Breast milk may be best for premature babies' brain development

September 21, 2018, University of Edinburgh
Babies born before their due date show better brain development when fed breast milk rather than formula, a study has found. Image shows brain maps with information processing hubs represented as black dots. Hubs are widely connected with each other in highly complex ways to allow the transfer of information that govern all aspects of brain function. The lines on the map highlight connections that are less well developed in babies who receive breast milk for fewer than three quarters of the days they spent in neonatal intensive care (left image) or fewer than 90 per cent of their days in hospital (right image). The data suggest that brain connections in preterm babies are improved with greater amounts of breast milk in the weeks after birth. Credit: Jennifer Brown Research Laboratory, the University of Edinburgh

Babies born before their due date show better brain development when fed breast milk rather than formula, a study has found.

Experts say that helping mothers to provide breast milk in the weeks after giving could improve long-term outcomes for children born pre-term.

Premature birth has been linked to an increased possibility of problems with learning and thinking skills in later life, which are thought to be linked to alterations in brain development.

Studies have shown that pre-term birth is associated with changes in the part of the brain's structure that helps brain cells to communicate with one another, known as white matter.

Researchers at the University of Edinburgh studied MRI brain scans from 47 babies from a study group known as the Theirworld Edinburgh Birth Cohort.

The babies had been born before 33 weeks gestation and scans took place when they reached term-equivalent age, an average of 40 weeks from conception.

The team also collected information about how the infants had been fed while in intensive care—either formula milk or breast milk from either the mother or a donor.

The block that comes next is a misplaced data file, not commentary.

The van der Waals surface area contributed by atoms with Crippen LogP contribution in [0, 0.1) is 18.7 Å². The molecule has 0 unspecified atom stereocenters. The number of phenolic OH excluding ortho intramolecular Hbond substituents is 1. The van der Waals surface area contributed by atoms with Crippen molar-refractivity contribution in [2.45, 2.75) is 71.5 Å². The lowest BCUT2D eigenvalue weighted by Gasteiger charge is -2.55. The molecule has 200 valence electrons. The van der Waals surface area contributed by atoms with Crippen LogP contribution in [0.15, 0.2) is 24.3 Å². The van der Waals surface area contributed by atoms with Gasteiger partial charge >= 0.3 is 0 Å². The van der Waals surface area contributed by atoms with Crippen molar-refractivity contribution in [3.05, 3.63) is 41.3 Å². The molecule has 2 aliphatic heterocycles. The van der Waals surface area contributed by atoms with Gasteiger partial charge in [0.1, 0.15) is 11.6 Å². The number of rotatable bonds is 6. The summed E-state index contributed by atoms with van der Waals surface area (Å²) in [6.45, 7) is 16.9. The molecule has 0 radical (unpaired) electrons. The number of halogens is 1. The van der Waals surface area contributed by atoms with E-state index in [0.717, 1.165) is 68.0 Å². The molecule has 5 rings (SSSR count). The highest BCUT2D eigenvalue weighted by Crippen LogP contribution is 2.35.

Babies who exclusively received breast milk for at least three-quarters of the days they spent in hospital showed improved brain connectivity compared with others.

The effects were greatest in babies who were fed breast milk for a greater proportion of their time spent in intensive care.

The study was funded by the charity Theirworld and was carried out in the Jennifer Brown Research Laboratory at the University's Medical Research Council Centre for Reproductive Health. It is published in the journal NeuroImage.

Professor James Boardman, Director of the Jennifer Brown Research Laboratory at the University of Edinburgh, said: "Our findings suggest that development in the weeks after preterm birth is improved in babies who receive greater amounts of breast milk.

"This study highlights the need for more research to understand the role of early life nutrition for improving long-term outcomes for pre-term babies.

"Mothers of pre-term babies should be supported to provide milk while their baby is in neonatal care—if they are able to and if their baby is well enough to receive milk—because this may give their children the best chance of healthy ."

Sarah Brown, President and Trustee of Theirworld, said: "I am so proud of the achievements of the Jennifer Brown Research Laboratory. This latest report delivers valuable evidence to support feeding for even the tiniest, most vulnerable premature babies, to give them the best start in life.

"An immense debt of gratitude is due to the families of the Theirworld Edinburgh Birth Cohort, who are dedicated to sharing information to support their own little ones, and benefit many other premature in the future."

Explore further: Breast milk linked to significant early brain growth in preemies

More information: Manuel Blesa et al, Early breast milk exposure modifies brain connectivity in preterm infants, NeuroImage (2018). DOI: 10.1016/j.neuroimage.2018.09.045

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